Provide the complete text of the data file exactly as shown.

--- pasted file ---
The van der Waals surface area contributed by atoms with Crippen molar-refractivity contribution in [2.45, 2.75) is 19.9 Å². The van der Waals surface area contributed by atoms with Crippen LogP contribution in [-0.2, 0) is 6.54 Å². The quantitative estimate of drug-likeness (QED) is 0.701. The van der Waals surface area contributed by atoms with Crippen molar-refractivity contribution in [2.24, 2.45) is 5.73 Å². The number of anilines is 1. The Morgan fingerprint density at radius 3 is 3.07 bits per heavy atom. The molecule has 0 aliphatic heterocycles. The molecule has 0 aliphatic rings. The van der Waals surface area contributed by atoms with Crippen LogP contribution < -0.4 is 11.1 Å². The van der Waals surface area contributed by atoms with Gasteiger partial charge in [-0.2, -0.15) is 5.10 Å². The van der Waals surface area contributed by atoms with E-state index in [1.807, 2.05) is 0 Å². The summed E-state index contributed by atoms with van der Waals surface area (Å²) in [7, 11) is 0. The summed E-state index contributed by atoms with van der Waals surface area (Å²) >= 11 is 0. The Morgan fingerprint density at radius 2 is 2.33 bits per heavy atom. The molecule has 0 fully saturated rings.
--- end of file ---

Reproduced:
The van der Waals surface area contributed by atoms with Crippen molar-refractivity contribution in [2.45, 2.75) is 19.9 Å². The van der Waals surface area contributed by atoms with Crippen LogP contribution in [-0.2, 0) is 6.54 Å². The quantitative estimate of drug-likeness (QED) is 0.701. The van der Waals surface area contributed by atoms with Crippen molar-refractivity contribution in [2.24, 2.45) is 5.73 Å². The number of anilines is 1. The Morgan fingerprint density at radius 3 is 3.07 bits per heavy atom. The molecule has 0 aliphatic heterocycles. The molecule has 0 aliphatic rings. The van der Waals surface area contributed by atoms with Crippen LogP contribution < -0.4 is 11.1 Å². The van der Waals surface area contributed by atoms with Gasteiger partial charge in [-0.2, -0.15) is 5.10 Å². The van der Waals surface area contributed by atoms with E-state index in [1.807, 2.05) is 0 Å². The summed E-state index contributed by atoms with van der Waals surface area (Å²) in [7, 11) is 0. The summed E-state index contributed by atoms with van der Waals surface area (Å²) >= 11 is 0. The Morgan fingerprint density at radius 2 is 2.33 bits per heavy atom. The molecule has 0 fully saturated rings.